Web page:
But note well that James says that our Father of lights has neither “variation” nor “shadow of turning.” The Greek word we translate into “variation” is the same word from which we derive our word “parallax.” Parallax is the apparent displacement of an object, such as a star, when viewed from different places on the earth. The Greek word can also refer to a change in the positions or phases of heavenly bodies due to seasonal changes. The phrase “shadow of turning” refers to how a variation in the position or intensity of the light source creates differences in shadows. Thomas Manton wrote, “Stars, according to their different light and position, have various shadowings. The nearer the sun is to us, the less shadow it casts; the farther off, the greater the shadow. So we know the sun’s movements by its different shadows.” The variations and shadows of turning we see in the heavenly bodies show that they are not as fixed or stable as we might think them to be. But there are none of these variations and shadows of turning in God. He is unchangeable (Mal. 3:6). He will always be to us our Father of lights. God is, as Manton said, “a sun that does not set or rise and cannot be overcast or eclipsed.”

The immutability or unchangeableness of God is our comfort in the midst of trials. Amidst all the variations and shadows of turning we experience throughout our afflictions, God will ever be our one and only constant. It may seem to us that God’s love is being eclipsed by whatever afflictions we might currently be facing, but we should not let the mutable nature of our feelings deceive us from believing that God is ever good and gracious towards us. 

 “Do not let yourselves become like the wandering stars in the night sky. Remain fixed upon the truth.”

To further prove this point, James teaches us that we are born again unto salvation by God’s will and Word, and that it is God’s will that we “might be a kind of firstfruits of his creatures.” Note first that we are born of God. He is therefore our Father (cf. 1 John 4:7). If we are children of God, then let us remember all the blessings and privileges, as well as all the duties, that are ours as his children. 

Second, note how we are born again unto salvation. We are born unto salvation, James says, “of his own will.” This is the wonder and mystery of God’s gracious election. Even before the foundation of the world, God willed that we should believe and be adopted as his children in Christ (Eph. 1:4-5). And this was all according to his own free will. There is nothing outside of God that can be said to be a cause of his election. The cause of election is in God himself. And we should remember that if there is no variation or shadow of turning in God, neither is there any in his will. His will is also immutable. Our election is therefore certain. We are born of God’s will, but we are also born “by the word of truth.” It was not by works that we were born but by believing the gospel of Jesus Christ. This is what it means to be born of the word of truth. There is nothing in the gospel or in the Word of God to deceive us. Every doctrine and every promise of the gospel is truth. And by it we are saved for, as Paul says, “it is the power of God to salvation for everyone who believes”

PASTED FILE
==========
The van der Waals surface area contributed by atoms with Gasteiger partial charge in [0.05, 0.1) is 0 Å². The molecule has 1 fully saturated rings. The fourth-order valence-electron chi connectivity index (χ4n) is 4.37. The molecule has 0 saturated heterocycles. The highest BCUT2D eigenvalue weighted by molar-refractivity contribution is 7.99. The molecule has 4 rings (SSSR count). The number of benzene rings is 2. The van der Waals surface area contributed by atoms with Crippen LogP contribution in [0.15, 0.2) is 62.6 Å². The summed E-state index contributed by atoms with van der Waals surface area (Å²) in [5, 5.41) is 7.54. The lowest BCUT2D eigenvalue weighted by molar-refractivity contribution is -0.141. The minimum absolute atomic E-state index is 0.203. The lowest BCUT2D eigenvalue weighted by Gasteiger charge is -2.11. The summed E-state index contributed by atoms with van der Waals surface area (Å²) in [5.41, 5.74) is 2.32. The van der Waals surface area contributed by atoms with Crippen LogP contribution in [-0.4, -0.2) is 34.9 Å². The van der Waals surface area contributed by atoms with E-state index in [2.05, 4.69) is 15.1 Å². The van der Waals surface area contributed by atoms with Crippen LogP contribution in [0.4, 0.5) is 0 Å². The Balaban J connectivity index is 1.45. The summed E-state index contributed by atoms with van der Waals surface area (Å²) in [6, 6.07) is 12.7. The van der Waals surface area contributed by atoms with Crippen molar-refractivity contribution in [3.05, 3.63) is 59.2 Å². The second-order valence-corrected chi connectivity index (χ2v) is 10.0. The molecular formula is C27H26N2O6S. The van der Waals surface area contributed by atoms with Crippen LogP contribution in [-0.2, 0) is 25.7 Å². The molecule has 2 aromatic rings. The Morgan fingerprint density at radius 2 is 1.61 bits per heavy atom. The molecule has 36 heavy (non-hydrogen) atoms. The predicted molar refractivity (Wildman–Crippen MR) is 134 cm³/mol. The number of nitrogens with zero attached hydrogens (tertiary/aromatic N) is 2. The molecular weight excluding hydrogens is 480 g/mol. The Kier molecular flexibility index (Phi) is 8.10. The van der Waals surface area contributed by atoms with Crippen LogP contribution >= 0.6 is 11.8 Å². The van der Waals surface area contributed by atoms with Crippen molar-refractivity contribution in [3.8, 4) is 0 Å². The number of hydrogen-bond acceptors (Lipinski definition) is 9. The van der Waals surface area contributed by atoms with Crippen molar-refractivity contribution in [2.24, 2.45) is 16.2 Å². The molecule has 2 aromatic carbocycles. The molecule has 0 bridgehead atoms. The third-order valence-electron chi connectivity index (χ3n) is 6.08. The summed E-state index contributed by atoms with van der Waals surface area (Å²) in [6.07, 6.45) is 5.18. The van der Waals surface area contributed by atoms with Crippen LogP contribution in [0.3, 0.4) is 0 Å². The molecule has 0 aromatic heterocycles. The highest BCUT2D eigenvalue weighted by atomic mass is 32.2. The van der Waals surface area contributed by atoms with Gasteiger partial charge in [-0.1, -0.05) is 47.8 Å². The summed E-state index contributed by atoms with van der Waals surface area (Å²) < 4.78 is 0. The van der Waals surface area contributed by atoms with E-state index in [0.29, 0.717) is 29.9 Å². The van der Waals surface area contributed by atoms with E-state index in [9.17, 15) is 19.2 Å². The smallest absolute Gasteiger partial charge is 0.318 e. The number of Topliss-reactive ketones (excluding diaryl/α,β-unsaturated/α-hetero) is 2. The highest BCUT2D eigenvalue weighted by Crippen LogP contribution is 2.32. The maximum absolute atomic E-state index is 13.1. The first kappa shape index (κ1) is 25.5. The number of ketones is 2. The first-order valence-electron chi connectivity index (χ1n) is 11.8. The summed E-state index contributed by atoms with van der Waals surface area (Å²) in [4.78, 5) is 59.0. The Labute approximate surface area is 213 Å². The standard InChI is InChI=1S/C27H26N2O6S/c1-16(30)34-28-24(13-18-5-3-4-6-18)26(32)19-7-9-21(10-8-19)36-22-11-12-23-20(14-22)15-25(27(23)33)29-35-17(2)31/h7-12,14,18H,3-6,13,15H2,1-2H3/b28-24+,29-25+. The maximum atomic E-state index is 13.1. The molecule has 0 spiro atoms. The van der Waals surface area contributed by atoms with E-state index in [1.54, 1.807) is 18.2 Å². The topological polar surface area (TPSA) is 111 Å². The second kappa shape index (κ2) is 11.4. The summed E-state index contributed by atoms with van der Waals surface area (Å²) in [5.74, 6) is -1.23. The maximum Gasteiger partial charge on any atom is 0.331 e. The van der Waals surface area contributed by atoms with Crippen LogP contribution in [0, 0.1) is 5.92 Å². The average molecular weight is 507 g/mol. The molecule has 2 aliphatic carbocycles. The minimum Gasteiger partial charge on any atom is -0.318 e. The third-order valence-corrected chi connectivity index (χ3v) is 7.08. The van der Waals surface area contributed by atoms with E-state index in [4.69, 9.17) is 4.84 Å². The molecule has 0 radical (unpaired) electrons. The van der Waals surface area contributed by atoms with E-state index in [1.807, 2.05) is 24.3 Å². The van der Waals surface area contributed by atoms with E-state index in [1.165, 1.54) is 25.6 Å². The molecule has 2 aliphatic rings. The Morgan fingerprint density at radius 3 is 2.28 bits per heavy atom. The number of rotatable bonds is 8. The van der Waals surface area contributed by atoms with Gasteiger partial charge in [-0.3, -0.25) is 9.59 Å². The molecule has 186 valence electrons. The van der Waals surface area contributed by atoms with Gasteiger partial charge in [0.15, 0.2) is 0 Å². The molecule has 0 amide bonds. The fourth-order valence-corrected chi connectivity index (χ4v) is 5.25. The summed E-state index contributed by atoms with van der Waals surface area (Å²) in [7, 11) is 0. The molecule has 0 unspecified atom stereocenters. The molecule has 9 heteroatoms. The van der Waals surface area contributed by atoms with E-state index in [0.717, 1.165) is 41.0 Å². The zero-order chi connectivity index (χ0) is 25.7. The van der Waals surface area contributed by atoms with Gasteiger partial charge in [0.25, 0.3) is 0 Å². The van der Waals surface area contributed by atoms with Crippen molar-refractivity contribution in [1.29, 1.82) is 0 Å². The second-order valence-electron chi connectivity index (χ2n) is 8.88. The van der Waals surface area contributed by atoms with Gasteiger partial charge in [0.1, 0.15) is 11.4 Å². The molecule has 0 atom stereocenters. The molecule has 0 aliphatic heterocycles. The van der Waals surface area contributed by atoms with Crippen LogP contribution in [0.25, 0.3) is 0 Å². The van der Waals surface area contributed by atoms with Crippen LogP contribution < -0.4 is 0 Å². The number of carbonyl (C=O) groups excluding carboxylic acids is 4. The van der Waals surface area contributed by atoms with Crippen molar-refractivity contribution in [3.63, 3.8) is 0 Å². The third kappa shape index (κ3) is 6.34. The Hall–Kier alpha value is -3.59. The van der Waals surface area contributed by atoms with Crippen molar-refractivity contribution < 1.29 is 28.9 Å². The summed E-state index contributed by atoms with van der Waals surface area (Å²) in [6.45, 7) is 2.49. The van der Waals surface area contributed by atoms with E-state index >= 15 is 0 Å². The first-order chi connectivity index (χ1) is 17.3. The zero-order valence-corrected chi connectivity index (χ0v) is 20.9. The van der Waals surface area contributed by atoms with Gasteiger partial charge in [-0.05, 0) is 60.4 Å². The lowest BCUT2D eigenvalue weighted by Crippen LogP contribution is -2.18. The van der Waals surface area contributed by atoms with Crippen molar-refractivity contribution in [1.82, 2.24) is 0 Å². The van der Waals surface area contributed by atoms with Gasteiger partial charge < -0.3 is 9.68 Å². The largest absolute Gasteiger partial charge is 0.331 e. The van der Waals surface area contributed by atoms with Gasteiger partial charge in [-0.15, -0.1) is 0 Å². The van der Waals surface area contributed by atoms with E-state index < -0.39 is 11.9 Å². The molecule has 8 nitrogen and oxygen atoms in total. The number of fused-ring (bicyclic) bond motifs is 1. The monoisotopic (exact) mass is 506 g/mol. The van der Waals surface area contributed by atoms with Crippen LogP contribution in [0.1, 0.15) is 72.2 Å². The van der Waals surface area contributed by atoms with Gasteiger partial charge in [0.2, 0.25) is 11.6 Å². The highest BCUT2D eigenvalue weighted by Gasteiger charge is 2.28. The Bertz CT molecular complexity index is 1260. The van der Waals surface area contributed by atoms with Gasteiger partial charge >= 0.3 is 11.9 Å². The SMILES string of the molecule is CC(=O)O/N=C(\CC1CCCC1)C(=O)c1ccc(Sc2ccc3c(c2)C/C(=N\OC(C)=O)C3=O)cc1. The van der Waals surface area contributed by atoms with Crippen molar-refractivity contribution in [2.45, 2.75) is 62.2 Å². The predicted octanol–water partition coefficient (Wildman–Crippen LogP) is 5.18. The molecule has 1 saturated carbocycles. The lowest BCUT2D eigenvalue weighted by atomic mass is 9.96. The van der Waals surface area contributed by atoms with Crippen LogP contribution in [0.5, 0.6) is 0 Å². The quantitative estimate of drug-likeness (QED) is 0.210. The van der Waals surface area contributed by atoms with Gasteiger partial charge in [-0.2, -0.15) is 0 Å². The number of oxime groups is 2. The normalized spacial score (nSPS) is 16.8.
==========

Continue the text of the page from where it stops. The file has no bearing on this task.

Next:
(Rom. 1:16). 

Third, note that we are born unto salvation that we might be a kind of firstfruits unto God. Matthew Henry explains this to mean “that we should be God’s portion and treasure, and a more peculiar property to him, as the first-fruits were; and that we should become holy to the Lord, as the first-fruits were consecrated to him. Christ is the first-fruits of Christians, Christians are the first-fruits of creatures.” James, however, doesn’t say that we are born again by the will of God because we proved ourselves to be a kind of firstfruits, but that we might be a kind of firstfruits. We were elected and born again unto good works, not because of good works.

Again, God’s election is all of grace, not of works. God did not elect his adopted children because he foresaw their faith and good works. He elected them merely and only by grace. And because his election is of grace, so also are we saved by grace alone. This is necessary to remember in any study of James, for there are those who will try to pit James against Paul regarding the doctrine of justification by faith alone or will try to say that James proves that justification is not by faith alone. But James shows here that we are saved by grace apart from works. We must maintain the gracious nature of God’s election and salvation because it underscores for us that even amidst our trials and afflictions, God will never remove his salvation from us because he is our Father of lights by grace through faith apart from works lest we should either boast in ourselves or despair in the thought that we might lose his favor.

Sound theology is such a comfort, isn’t it? 

Rev. Steve Carr
Rogers, AR

Under the Shadow of the Almighty | Reformed Biblical Hermeneutics